Best Defense

Thomas E. Ricks' daily take on national security.

What do Army junior officers actually recommend reading?: Their own top 10

Everyone is always telling junior officers what to read, so in the February issue of Army magazine I was pleased to see their own list of favorites, compiled by "Company Command," with also-rans also identified. 1. Once an Eagle, by Anton Myrer 2. We Were Soldiers Once . . . and Young, by Harold Moore ...

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Everyone is always telling junior officers what to read, so in the February issue of Army magazine I was pleased to see their own list of favorites, compiled by "Company Command," with also-rans also identified.

1. Once an Eagle, by Anton Myrer

2. We Were Soldiers Once . . . and Young, by Harold Moore and Joseph Galloway

Everyone is always telling junior officers what to read, so in the February issue of Army magazine I was pleased to see their own list of favorites, compiled by "Company Command," with also-rans also identified.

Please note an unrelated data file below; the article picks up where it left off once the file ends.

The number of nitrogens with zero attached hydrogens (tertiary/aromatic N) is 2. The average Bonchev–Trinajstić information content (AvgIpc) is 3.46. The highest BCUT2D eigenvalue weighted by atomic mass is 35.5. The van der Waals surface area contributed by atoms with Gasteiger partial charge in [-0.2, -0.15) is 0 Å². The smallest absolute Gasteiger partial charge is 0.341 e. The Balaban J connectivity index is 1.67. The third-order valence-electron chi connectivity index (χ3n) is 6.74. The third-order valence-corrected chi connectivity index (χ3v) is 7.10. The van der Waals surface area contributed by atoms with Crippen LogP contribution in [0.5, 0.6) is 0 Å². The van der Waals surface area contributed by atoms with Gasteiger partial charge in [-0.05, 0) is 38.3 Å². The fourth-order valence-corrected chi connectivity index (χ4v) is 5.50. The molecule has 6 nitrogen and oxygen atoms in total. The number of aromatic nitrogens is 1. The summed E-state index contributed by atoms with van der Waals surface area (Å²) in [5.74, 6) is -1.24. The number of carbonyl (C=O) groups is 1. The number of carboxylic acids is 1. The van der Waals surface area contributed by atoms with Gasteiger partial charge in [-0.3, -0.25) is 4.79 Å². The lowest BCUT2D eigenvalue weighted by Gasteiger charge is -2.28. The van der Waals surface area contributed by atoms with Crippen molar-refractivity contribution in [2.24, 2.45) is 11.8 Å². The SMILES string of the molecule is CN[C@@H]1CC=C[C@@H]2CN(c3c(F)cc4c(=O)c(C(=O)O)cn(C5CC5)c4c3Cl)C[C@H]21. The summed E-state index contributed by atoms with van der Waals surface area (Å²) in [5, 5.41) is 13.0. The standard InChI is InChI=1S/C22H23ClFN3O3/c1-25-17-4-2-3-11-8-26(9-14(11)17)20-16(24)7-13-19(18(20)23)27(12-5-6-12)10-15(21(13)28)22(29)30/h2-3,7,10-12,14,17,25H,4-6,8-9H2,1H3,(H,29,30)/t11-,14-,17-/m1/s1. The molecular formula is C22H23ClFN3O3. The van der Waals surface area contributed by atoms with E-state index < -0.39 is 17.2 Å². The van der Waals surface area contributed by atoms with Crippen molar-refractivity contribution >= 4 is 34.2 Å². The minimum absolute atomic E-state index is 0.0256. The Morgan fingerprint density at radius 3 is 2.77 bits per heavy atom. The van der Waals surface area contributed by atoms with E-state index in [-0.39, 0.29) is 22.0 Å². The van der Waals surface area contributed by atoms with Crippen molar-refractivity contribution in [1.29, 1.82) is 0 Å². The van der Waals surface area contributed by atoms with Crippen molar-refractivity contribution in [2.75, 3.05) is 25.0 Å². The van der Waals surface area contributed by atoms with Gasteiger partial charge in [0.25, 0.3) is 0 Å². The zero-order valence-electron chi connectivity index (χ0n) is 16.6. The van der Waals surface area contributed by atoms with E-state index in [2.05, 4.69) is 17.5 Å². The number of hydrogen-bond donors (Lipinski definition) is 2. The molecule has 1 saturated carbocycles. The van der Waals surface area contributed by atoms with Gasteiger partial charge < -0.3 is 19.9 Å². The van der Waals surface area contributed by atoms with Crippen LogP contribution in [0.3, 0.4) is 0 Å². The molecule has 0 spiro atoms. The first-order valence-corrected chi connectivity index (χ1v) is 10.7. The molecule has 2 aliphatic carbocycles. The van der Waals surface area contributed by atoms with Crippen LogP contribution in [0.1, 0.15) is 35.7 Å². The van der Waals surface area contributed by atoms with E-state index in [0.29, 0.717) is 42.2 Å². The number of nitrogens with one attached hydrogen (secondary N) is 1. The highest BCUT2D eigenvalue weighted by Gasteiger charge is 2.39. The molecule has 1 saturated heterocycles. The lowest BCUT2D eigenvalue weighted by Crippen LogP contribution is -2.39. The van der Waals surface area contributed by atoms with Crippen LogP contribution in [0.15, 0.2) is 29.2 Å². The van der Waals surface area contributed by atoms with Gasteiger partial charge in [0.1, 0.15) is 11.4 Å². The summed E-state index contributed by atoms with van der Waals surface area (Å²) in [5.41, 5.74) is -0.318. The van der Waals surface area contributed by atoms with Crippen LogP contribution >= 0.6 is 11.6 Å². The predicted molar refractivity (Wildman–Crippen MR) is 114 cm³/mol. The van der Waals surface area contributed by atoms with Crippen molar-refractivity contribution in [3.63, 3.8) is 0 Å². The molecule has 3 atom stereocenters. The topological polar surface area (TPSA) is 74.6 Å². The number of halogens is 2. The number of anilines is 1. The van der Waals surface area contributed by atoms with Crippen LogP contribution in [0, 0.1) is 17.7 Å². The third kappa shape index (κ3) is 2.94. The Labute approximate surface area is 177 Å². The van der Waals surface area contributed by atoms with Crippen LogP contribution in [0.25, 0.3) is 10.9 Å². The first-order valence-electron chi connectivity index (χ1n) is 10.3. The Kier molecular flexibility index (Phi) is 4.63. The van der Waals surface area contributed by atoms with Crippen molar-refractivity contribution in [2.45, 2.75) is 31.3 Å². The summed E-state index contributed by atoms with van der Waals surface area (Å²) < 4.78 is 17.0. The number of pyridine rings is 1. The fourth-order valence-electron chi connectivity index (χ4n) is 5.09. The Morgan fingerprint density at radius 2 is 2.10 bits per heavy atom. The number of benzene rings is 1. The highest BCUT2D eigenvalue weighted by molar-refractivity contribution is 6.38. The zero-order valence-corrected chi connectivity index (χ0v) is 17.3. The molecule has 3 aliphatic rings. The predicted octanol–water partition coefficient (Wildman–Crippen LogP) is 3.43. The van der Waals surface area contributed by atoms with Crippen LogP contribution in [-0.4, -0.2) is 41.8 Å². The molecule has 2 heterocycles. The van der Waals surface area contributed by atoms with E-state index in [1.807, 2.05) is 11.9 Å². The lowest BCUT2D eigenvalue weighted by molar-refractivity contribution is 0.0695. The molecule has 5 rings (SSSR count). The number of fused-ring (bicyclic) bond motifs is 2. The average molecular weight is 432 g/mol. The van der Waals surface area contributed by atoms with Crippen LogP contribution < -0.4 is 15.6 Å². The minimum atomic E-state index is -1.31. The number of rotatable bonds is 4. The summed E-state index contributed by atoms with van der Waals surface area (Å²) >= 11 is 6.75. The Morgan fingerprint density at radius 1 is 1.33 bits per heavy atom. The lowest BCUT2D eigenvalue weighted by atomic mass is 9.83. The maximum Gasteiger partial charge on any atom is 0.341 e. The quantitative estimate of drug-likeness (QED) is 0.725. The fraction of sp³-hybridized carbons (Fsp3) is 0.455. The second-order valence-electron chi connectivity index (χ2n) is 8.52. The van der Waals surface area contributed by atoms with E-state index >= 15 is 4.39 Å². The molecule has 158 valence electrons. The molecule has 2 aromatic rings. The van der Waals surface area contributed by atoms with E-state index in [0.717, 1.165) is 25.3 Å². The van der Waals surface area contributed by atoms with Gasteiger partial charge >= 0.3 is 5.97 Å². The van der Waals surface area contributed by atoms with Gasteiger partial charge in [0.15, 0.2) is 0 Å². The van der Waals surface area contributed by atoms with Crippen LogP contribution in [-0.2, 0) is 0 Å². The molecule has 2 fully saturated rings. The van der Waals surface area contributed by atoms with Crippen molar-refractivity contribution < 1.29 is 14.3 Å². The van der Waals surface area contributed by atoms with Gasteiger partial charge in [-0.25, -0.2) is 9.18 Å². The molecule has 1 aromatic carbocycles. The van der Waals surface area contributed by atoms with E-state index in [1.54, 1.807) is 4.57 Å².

1. Once an Eagle, by Anton Myrer

2. We Were Soldiers Once . . . and Young, by Harold Moore and Joseph Galloway

3. Platoon Leader, by James Mcdonough

4. Taking the Guidon: Exceptional Leadership at the Company Level, by Nate Allen and Tony Burgess

5. Black Hearts, by Jim Frederick

6. Small Unit Leadership, by Dandridge Malone

7. On Killing, by Dave Grossman

8. Band of Brothers, by Stephen Ambrose

9. Made to Stick, by Chip Heath and Dan Heath

10. Infantry Attacks, by Erwin Rommel

Also-rans include The Good Soldiers, by David Finkel (no. 15 with a bullet). At no. 25 I was impressed to see East of Chosin, by Roy Appleman. I actually thought that The Defense of Jisr al-Doreaa, by Michael Burgone and Albert Marckwardt, would be higher than no. 37, as would be the book on which it is based, The Defence of Duffer’s Drift, by E.D. Swinton, which came in at no. 20.    

I’ve heard one aging Army Ranger lambaste Once an Eagle as a cheap, melodramatic novel. Say what you will, I don’t think one can understand today’s Army without having read it. Which is why I dedicated my novel A Soldier’s Duty (which is not on anyone’s list) in part "to Sam and Courtney."      

 

Thomas E. Ricks covered the U.S. military from 1991 to 2008 for the Wall Street Journal and then the Washington Post. He can be reached at ricksblogcomment@gmail.com. Twitter: @tomricks1

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